Never before has an Oregon State University student been able to wake up in their residence hall and walk a few flights of stairs to their first class. Such will be the case upon the development of the International Living Learning Center.
The ILLC will be having its grand opening Monday. The ribbon will be cut at 4 p.m., followed by self-guided tours and an open house from 4:30-6 p.m.
The ILLC is a brand new building that serves as INTO’s headquarters, a residence hall, classroom structure and business center. It is home to over 320 international and domestic students, offers 26 classrooms specifically for INTO-OSU academic classes, and houses INTO-OSU’s administration offices and international programs.
“The ILLC was built to accommodate an increased number of students that would be attending OSU through various programs offered by INTO-OSU,” said Operation Manager Joseph Evans.
The campus resource features a brand new Cascadia market right next to Arnold Dining Center as well as Peet’s Coffee. There is also an all-purpose auditorium that can be used as a lecture hall. The classrooms boast state-of-the art technology.
“The total cost of this building was $52 million. UHDS is carrying the debt on the facility, paying for it through the sale of public bonds,” Evans said. “In other words, paying the mortgage through generated revenue collected from student room fees, sales from Peet’s Coffee, and Cascadia market and the space UHDS leases to INTO-OSU and the University.”
The residence hall is easily one of the most expensive on campus. The facility offers student housing, but it’s by no means cheap.
Per academic year, the student will pay $10,080. There are three types of rooms offered in the building: double-room with a dining plan for $4,753 per term, double-room with a private bathroom and dining plan for $5,260 per term and single room with dining plan for $5,793. There are private restrooms as well as public restrooms situated in the halls like other resident halls on campus.
“I like the class so close; it’s very easy,” said Doo RT Kim, who arrived from Korea one week ago.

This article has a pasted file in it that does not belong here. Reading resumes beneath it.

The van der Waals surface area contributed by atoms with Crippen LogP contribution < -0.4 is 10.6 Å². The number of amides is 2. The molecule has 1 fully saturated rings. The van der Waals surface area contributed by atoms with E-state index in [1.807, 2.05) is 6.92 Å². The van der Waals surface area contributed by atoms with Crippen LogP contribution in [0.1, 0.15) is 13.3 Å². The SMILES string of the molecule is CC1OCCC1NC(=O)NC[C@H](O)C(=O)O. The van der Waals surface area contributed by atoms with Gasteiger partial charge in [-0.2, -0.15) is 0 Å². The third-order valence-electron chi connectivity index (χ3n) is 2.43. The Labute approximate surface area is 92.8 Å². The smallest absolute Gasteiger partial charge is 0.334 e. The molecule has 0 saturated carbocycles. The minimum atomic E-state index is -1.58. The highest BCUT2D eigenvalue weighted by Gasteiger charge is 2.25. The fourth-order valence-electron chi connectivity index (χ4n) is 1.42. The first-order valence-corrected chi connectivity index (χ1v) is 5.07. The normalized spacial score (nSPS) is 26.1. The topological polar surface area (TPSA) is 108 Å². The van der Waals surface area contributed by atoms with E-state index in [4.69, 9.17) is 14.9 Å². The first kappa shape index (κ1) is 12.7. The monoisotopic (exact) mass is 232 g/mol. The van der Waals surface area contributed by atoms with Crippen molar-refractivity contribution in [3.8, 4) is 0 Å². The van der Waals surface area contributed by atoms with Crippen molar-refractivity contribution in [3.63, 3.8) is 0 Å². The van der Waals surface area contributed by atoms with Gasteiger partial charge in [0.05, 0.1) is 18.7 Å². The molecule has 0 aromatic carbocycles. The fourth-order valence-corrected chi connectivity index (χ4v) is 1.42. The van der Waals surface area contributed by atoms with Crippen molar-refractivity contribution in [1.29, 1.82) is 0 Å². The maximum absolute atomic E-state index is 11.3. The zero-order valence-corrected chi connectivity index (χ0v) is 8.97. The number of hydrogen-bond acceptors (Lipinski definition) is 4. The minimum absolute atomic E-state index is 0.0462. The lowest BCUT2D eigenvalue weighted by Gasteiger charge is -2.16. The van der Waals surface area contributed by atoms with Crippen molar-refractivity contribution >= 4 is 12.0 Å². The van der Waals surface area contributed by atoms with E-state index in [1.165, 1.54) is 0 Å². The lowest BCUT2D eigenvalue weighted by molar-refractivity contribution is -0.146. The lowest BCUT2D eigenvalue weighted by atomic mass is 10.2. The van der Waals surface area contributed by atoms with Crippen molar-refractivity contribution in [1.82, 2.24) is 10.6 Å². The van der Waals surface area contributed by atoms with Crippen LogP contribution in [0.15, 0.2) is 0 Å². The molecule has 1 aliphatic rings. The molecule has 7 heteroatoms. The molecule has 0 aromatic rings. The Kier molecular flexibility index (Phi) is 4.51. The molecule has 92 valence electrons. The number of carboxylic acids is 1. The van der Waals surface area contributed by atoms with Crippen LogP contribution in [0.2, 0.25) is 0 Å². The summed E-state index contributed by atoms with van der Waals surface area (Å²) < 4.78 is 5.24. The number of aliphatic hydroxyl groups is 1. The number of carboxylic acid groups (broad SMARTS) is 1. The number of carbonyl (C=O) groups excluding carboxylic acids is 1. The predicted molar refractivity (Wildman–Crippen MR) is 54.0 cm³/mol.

Some classrooms are right next to floor lounges, where a glass wall separates the class and the lounge.
“It is easy to focus. The lounge does not distract us,” said Teng Jim Yan, a Chinese student who arrived three months ago.
International students who have classes but do not live in the ILLC agreed with their peers.
“I like my listening and speaking class, but the building has bad parking and is too far away,” said Faisal Alshehli from Saudi Arabia.
Parking is a common complaint among the students, as well as there aren’t enough Americans to interact with. The best thing, students agreed, is the conveniently located coffee shop and market place.
“Students seem just as focused as in any other classroom,” said Melody Slothower, an INTO-OSU instructor of two years. “No one’s showed up in their pajamas at all.”
Though ILLC instructors are doing something that other professors on campus haven’t, the overall mood is one of enthusiasm.
“The best thing about teaching in this building is that there’s more room, and it’s a unique place to work,” said Randy Garver, instructor for intensive English and lower-level listening and speaking.
Main concerns have to do with classroom layout and technology issues.
“The rooms next to the lounges have been a concern, but no problems so far,” Garver said. “There might be a technology glitch too.”
Moving past possible distractions technological glitches, another concern stems from the lack of interaction that ILLC faculty, students and residents are experiencing.
“I can’t interact with my colleagues as much because we’re on different floors. It takes a lot more effort to keep up communication,” Slothower said.
However, teachers agree the new building has amazing views from the windows and every resource is state of the art.
To learn more, search International Living-Learning Center on the OSU website.
Read more from The Daily Barometer. (Published Oct. 7, 2011)